A Word from Atop the Soapbox

** climbs onto soapbox**

My favorite show on the telly is kicking into its third, highly anticipated season. Yep, talkin’ ‘bout Mad Men. In giddy anticipation of the premiere a couple of weeks ago, I Tweeted about my insane affection: “ridiculously -- and i do mean ridiculously -- excited about the Man Men premiere tonight. Just exhaled w/passion thinking 'bout Don Draper.”

Got an interesting response from my Twitter pal Djd323232 that surprised me a bit…“Just curious - doesn't the complete lack of respect for women on that show drive you nuts?”

I responded that “it did at first. Along with the constant smoking. But I have been able to put it into context. it is a true sign of the time… it just solidifies the authenticity of the prog (sic). i'm not fussed. the show's about more than that for me...”

We went on to have a spirited and respectfully civil discussion about this issue, both making our points.

But it got me thinking. For a while. About my gender and history and treatment and where I stand and what I do.

It was my first real job out of college. I was the Bright Young Thing in my office. Passionately opinionated, wearing my liberal idealism on my sleeve. Experientially naïvely naïve, as only a 23-year-old can be. I toiled as a print production coordinator for a company that distributed corporately-produced educational films – while I had a desk in a cubby, I basically worked in a plant. With many folks, male and female, who’d been with the company since before I was born.

To say there were generational differences would be an understatement.

Not only was I young, I was female.

And while there was NEVER the slightest hint of sexual harassment, there was some sexual, for lack of a better word, discounting.

The first time the swarthy genial warehouse manager called me “sweetheart” I let it slide, chalking it up to being just a random thing. After the fifth time, it was obvious that using such terms was part of his regular vernacular.

And it really bugged me. A lot.

I was already on my feminist soapbox around the office anyway – the “executive” suite of offices had only a men’s room and the fact that there was no ladies’ room irked me.

What can I say – I was a very idealistic, Mary Richards-esque 24 years old. Give me a purpose, a perceived injustice, a cause – I’d take it on. Give me any rule, I’d break it…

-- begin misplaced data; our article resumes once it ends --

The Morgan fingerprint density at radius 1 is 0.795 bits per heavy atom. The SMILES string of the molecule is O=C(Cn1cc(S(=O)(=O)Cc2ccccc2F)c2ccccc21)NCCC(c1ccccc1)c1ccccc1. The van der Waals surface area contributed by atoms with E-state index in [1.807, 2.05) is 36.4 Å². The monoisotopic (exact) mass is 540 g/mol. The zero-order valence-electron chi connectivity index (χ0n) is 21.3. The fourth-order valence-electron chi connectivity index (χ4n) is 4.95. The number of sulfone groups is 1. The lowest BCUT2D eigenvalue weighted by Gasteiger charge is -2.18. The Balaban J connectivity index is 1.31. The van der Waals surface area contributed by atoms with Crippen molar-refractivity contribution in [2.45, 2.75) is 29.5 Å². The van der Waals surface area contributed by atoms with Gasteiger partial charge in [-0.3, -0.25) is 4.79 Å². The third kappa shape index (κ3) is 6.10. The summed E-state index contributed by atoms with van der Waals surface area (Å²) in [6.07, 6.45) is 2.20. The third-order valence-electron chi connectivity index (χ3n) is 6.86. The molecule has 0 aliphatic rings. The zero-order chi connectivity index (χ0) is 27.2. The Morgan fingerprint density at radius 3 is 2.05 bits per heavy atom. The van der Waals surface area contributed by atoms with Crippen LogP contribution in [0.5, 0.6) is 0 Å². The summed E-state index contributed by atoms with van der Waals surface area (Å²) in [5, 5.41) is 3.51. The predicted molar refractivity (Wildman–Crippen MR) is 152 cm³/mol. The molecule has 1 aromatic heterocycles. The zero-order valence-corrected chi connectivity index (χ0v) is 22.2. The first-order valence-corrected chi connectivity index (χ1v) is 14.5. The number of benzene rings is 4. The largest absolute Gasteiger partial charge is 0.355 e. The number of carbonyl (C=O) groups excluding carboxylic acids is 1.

I mentioned my youthful feminist complaints to my office bestie, a wonderfully wise and seasoned woman nearly 20 years my senior. Who knows why we were friends – we just hit it off. She gave me some very wise counsel that calmed me down and squelched the flames coming off of my hypothetically burning bra.

She reminded me that I was of a different generation than the gentlemen with whom I was working. And that for them, the use of the word “sweetheart” or “dear” meant nothing condescending or demeaning. It’s just how they communicated. Nothing more, nothing less. If anything, these guys used it with affection. And I simply needed to put it into context.

I’ve mellowed a bit since those days, at least in this regard. I’m still all about Doin’ It for My Gender, but I like to think I’m more mature and clear-headed now with my actions and attitudes – remembering to take all things into consideration and looking at a situation from all angles.

And it’s that attitude which allows me to watch Mad Men without going ballistic regarding the treatment of women in the program. As out of place (and frankly, abhorrent) as it seems now, it’s true to the time in which the show is set. I can see where this might bother some – and I respect that – but I’m simply choosing to check my 21st century mores at the door and watch it from a creative and storytelling standpoint. It’s a trick I honed in graduate school, when I had to set aside my religious and moral perspective to fully understand certain authors and their messages.

It works for me. Your millage may vary.

Regardless. Context. Not a bad thing to keep in one's toolbox.

**jumps off soapbox**


yoonamaniac said...

Very true even though I haven't seen the show. That's why I try not to jump into conclusion about an individual based on one or two remarks made by him/her, but it IS very hard.

Devyl Gyrl said...

For whatever reason, every time I have tried to watch Mad Men, it was in the middle of the season. I wanted to catch it at the beginning of this season, but ended up missing it, again. One day I'll catch up on all the episodes missed and probably be hooked. While I liked the show itself, none of it ever makes sense when I flip on an episode.